- Florida State University Master of Science in Library & Information Studies
- Valdosta State University Master of Library & Information Science
Education & Library Science is the best combination if you want to become a school librarian. In addition to learning the fundamentals of librarianship, you’ll learn how to apply those skills in a school environment. For example, you will learn how how to teach grade school children to use the library and work with teachers to develop library programs.
- Valley City State University Master of Education in Library Information Technology
- University of Colorado – Denver Master of Arts in Information Learning Technologies / School Library
A graduate level online library science degree can cost as much as $50,535 or as little as $8,658. Consult GetEducated’s rankings of the most affordable online MLIS options for twelve great options all for under $22,000.
Do I Need Librarian Certification?
Librarians in public schools and local libraries are usually required to be certified, depending upon the state. Fourteen states require school librarians to hold either an MLS or a master’s in education with a specialization in library media. About half of states require school librarians to be certified as teachers, though not all require teaching experience. Some states require exams; some states have certification standards for local libraries. Some states offer permanent certification whereas other states’ certifications need to be reapplied for within certain time frames.
North Carolina, for example, requires that all public librarians are certified. The application process includes college transcripts and results in a permanent certification. However, in Ohio, certification is voluntary and the certificate has to be renewed every five years.
Entry-Level Library Careers
Other library positions such as library technician or library assistant usually only require an associate’s degree and may be a great way to see if working in a library is right for you.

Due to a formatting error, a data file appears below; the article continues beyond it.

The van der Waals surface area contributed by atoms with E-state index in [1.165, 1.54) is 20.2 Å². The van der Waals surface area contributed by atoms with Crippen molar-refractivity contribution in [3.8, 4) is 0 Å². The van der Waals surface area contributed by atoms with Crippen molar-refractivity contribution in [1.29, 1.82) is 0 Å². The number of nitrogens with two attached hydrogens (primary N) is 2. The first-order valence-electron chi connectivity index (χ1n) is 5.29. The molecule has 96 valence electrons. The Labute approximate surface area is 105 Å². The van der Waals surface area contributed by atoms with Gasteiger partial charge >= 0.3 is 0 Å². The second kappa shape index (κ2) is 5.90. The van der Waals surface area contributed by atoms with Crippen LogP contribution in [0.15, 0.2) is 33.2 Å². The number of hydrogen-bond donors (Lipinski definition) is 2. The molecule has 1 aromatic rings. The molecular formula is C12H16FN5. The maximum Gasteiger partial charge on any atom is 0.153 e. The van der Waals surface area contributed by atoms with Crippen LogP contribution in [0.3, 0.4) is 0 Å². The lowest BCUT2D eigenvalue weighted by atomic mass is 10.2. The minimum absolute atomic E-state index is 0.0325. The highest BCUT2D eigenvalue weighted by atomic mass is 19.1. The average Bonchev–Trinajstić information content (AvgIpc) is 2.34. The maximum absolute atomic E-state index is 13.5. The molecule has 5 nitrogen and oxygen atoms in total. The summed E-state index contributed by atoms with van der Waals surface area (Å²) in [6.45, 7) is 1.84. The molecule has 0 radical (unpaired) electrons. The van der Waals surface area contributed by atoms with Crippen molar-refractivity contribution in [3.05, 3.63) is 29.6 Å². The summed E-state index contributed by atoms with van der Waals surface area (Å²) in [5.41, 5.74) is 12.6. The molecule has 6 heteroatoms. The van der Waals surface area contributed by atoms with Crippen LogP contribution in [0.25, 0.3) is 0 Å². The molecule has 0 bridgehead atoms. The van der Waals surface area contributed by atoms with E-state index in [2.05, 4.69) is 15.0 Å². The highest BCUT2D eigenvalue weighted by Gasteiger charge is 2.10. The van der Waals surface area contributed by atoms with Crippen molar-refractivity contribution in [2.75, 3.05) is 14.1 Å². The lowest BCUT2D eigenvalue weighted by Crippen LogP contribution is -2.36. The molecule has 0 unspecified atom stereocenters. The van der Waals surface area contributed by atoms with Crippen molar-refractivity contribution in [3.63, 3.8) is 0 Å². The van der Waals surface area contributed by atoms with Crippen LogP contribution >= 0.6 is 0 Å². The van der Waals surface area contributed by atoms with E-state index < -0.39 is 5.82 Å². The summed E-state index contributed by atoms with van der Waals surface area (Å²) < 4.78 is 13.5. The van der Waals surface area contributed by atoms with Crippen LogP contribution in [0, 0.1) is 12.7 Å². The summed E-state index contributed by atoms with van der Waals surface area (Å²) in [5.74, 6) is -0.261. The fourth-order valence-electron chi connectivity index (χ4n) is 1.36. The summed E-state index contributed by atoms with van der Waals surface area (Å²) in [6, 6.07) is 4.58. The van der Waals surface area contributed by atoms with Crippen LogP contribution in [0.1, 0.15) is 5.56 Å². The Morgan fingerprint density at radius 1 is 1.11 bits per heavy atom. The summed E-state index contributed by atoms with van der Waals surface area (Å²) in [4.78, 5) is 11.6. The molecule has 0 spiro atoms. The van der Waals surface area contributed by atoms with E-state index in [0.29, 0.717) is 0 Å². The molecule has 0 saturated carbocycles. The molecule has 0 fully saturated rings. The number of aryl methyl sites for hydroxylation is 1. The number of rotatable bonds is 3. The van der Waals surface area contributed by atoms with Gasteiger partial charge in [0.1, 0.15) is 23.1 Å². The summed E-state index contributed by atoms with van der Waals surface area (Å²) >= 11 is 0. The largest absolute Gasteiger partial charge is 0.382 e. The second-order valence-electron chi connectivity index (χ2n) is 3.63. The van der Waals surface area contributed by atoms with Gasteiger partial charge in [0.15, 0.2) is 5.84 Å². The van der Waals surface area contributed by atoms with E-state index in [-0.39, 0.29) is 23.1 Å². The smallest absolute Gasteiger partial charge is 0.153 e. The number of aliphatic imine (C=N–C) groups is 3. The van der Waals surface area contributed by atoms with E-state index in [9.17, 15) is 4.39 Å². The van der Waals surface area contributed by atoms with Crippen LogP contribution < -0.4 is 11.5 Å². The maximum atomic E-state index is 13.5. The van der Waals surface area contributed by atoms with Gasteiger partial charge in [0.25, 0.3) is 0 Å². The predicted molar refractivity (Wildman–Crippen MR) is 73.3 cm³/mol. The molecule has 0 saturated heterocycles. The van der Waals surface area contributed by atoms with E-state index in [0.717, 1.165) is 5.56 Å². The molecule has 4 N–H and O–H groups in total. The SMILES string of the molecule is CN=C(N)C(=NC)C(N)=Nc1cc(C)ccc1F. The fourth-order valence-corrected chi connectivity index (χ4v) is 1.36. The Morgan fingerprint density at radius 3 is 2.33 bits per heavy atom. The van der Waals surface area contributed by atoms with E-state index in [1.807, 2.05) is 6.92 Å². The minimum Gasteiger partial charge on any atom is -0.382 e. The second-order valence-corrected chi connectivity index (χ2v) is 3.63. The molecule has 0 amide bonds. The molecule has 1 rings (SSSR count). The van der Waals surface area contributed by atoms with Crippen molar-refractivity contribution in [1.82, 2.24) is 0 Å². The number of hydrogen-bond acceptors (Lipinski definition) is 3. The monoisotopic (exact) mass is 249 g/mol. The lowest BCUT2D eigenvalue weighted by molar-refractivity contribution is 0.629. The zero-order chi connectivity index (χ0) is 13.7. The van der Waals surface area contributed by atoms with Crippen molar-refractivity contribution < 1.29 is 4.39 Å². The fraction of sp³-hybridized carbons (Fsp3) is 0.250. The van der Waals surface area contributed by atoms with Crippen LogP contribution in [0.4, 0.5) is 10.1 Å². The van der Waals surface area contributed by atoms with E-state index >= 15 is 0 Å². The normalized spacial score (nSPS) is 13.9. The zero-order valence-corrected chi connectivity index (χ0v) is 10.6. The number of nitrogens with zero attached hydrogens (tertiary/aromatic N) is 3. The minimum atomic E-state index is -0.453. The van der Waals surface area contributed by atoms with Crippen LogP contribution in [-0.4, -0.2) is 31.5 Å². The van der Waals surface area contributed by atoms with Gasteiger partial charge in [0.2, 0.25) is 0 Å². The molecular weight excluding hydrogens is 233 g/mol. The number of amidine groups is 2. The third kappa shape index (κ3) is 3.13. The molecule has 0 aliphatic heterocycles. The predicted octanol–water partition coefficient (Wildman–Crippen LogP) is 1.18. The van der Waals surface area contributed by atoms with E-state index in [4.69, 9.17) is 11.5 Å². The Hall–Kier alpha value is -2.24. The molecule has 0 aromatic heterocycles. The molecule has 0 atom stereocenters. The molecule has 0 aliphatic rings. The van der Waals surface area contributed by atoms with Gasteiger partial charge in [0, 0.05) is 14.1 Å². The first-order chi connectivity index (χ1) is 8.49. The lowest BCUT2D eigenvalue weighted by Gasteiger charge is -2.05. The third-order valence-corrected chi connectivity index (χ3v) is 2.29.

A library technical assistant degree program focuses on library technology and is a great choice for people who want to start working in a library in a support role. You will get a basic librarian education including using technology to catalog, order, and process materials.
Some states require certification for library technicians or assistants. The state of Kentucky, for instance, requires at least a Library Experience Certificate for “all other full-time employees who provide library information service.”
Library technicians make a median hourly salary of about $15 according to the BLS.
Librarian Jobs: Career Outlook
The number of new jobs for what might be called traditional librarians—those who work for school libraries or local community libraries—is expected to grow 8 percent between 2008 and 2018, which is an average rate of growth. However, due to the aging population of current librarians (two out of three are 45 or older), many retirements are expected to provide jobs in the coming years.
Jobs for librarians outside traditional settings are expected to grow the fastest, as the expanding amount of information available continues to require professionals who can find, sort and process it. As a result, librarians increasingly are working for private corporations, nonprofit organizations and consulting firms.
How Much Do Librarians Make?